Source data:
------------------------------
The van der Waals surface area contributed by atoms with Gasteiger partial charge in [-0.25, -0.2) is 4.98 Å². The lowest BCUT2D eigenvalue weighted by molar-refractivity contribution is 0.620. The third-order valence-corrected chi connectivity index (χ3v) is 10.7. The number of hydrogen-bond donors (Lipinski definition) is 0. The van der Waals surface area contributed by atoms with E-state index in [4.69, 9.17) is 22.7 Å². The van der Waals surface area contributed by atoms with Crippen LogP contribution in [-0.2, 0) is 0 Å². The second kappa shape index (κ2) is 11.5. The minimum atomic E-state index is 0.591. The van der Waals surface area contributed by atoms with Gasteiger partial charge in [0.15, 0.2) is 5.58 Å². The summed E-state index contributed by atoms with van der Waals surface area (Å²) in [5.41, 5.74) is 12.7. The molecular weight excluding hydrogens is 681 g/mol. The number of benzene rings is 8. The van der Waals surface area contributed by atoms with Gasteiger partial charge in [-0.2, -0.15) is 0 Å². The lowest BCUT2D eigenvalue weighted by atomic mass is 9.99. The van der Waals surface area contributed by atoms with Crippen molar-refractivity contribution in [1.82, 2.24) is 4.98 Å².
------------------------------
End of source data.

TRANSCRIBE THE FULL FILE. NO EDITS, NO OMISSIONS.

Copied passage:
The van der Waals surface area contributed by atoms with Gasteiger partial charge in [-0.25, -0.2) is 4.98 Å². The lowest BCUT2D eigenvalue weighted by molar-refractivity contribution is 0.620. The third-order valence-corrected chi connectivity index (χ3v) is 10.7. The number of hydrogen-bond donors (Lipinski definition) is 0. The van der Waals surface area contributed by atoms with E-state index in [4.69, 9.17) is 22.7 Å². The van der Waals surface area contributed by atoms with Crippen LogP contribution in [-0.2, 0) is 0 Å². The second kappa shape index (κ2) is 11.5. The minimum atomic E-state index is 0.591. The van der Waals surface area contributed by atoms with Gasteiger partial charge in [0.15, 0.2) is 5.58 Å². The summed E-state index contributed by atoms with van der Waals surface area (Å²) in [5.41, 5.74) is 12.7. The molecular weight excluding hydrogens is 681 g/mol. The number of benzene rings is 8. The van der Waals surface area contributed by atoms with Gasteiger partial charge in [-0.2, -0.15) is 0 Å². The lowest BCUT2D eigenvalue weighted by atomic mass is 9.99. The van der Waals surface area contributed by atoms with Crippen molar-refractivity contribution in [1.82, 2.24) is 4.98 Å².